Monday, September 08, 2014

A New Measure of Daily Buying and Selling Pressure in the Stock Market

A while back I wrote about measuring buying and selling power in the stock market as separate variables.  This has been a project that has taken many months of trials and errors, not to mention countless spreadsheets.  The basic methodology is to disaggregate upticks and downticks for every transaction among NYSE stocks and then cumulate the upticks as a measure of buying pressure and the downticks as a measure of selling pressure.  The buying and selling pressure indexes are then set with zero as a mean.  High values indicate high levels of buying /selling; low values indicate low levels of buying/selling.

The backtests of the measures have been promising.  Going back to 2012, when buying pressure has been above zero, the next two days in SPY have averaged a gain of +.31%.  When buying pressure has been below zero the next two days in SPY have averaged a loss of -.09%.  As a rule, spikes in buying pressure have been followed by further index strength, suggesting that significant buying is important to upside momentum.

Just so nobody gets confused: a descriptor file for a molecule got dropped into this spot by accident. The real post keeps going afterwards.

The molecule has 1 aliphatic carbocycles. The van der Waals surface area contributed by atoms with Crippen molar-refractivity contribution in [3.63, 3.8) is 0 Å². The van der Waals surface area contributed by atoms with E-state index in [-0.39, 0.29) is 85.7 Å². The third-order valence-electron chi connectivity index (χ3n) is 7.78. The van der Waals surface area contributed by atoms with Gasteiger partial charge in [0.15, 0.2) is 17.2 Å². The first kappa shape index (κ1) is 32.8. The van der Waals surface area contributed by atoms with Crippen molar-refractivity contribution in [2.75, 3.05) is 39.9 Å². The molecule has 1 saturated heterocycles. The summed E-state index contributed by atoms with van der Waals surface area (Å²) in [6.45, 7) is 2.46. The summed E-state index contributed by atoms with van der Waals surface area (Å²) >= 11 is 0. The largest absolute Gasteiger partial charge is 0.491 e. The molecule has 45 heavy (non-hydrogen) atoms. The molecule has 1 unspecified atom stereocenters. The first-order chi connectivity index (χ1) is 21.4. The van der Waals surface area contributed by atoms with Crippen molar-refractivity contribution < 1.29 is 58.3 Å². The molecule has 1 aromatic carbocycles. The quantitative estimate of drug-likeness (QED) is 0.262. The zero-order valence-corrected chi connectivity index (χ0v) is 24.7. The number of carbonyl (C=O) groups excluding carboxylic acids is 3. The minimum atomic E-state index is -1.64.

Also going back to 2012, when selling pressure has been above zero (above average levels of selling), the next day in SPY has averaged a loss of -.05%.  When selling pressure has been below zero, the next day in SPY has averaged a gain of .19%.  Interestingly, after that next day downside momentum, strong selling days tend to be followed by a bounce (average gain of +.44% over the next four days), while days with little selling show little subsequent price change (average gain of .07% over the next four sessions).  In short, spikes in selling tend to be followed by short-term downside (momentum) followed by subsequent recovery (reversal).

Daily levels of buying pressure correlate -.45 with daily levels of selling pressure, going back to 2012.  Buying and selling activity are thus not perfectly independent; nor are they wholly correlated.  Changes in buying (selling) pressure account for 20% of the variance in changes in selling (buying) pressure.  It is when buying (selling) pressure is unusually high or low for a given level of selling (buying) pressure that we see the most dramatic follow through in forward price movement.

Frankly this just skims the surface.  Aggregating the data over differing time frames and as a function of time of day yields quite promising findings.  Similarly, modeling markets as a joint function of buying and selling pressure increases the robustness of the backtests.  Much work remains to be done, as in-sample and out-of-sample backtests need to be validated by forward tests in real time.  I will be sharing data on the measures going forward and posting daily readings online if further tests bear fruit.

Further Reading:  Upticks and Downticks Across the Entire Stock Market